A recent study discovered a link between two genes and childhood epilepsy. These epilepsy genes could help researchers understand the disease better.

Epilepsy, which is a disorder that affects the central nervous system, causes regular or irregular seizures that involve loss of consciousness and abnormal behavior. Symptoms can vary widely.

The onset of epilepsy occurs most commonly in early childhood, although the condition can affect anyone, and its presence in a family’s medical history places those individuals at a higher than normal risk of developing epilepsy as well.

A worldwide, $25 million study called Epilepsy 4000, or Epi4K, has been conducting research dedicated to analyzing the DNA of 4,000 epilepsy patients and their family members. The goal of the study, which was funded in large party by the National Institutes of Health, was to uncover epilepsy-causing genetic mutations.

Findings related to the researchers’ work were recently published, and the results are filled with promise for the medical world. As many as 25 such mutations in new and previously identified genes were found. Additionally, two new genes have been linked to severe forms of childhood epilepsy.

Although sometimes called “epilepsy genes” by those reporting the findings of the study, it’s important to understand there is no gene that directly causes the development of epilepsy, but rather, certain mutations of certain genes that are to blame.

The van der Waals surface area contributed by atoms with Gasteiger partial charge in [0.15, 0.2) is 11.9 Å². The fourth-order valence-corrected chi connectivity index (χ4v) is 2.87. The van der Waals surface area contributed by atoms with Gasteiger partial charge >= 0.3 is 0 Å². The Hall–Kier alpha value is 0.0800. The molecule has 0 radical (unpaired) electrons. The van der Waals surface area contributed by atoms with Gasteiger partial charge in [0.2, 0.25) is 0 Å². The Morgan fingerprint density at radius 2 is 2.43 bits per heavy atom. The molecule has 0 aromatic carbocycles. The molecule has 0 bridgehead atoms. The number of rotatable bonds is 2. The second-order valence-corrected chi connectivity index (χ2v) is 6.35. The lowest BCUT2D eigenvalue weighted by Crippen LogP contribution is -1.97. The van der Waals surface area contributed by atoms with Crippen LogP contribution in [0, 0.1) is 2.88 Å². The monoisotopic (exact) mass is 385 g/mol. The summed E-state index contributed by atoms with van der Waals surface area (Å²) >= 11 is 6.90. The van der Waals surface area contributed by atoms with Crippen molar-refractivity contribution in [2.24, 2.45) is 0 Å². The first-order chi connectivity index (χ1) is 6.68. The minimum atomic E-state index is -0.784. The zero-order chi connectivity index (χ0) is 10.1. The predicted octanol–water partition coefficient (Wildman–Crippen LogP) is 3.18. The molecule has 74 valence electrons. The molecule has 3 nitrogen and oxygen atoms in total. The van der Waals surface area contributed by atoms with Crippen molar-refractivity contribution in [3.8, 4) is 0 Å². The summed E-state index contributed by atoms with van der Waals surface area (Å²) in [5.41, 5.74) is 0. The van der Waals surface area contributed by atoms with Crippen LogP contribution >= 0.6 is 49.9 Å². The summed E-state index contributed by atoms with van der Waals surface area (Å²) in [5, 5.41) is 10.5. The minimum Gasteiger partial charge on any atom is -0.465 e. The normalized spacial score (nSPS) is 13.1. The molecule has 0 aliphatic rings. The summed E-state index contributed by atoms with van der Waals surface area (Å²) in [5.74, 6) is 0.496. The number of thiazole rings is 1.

The discoveries made by the Epi4K medical researchers could mean the development of new treatments and therapies for those affected by epilepsy, as well as provide insight into what causes epilepsy to develop in the first place.

The study employed “exome sequencing,” a cutting-edge technique in the field of genetics that was designed to allow scientists to identify new disease-causing genetic mutations that have not been inherited, as it’s not possible for all epilepsy-causing mutations to be inherited.

For the project, DNA and other clinical data was collected from the participants, and then the exomes (representing all of a person’s genes) of children diagnosed with epilepsy were compared to the exomes of their parents, who did not have epilepsy. By studying the differences between in the exome sets, researchers were able to identify mutations that were potentially disease-causing.

These potentially disease-causing mutations were found in six genes. Of these, four have been studied previously using other methods, while the other two had never before been identified.
The latter two mutations may be linked to two severe types of childhood epilepsy: infantile spasms, and Lennox-Gastaut syndrome.

According to the National Institutes of Health, more than 2 million people in the United States alone suffer from one form or another of epilepsy.

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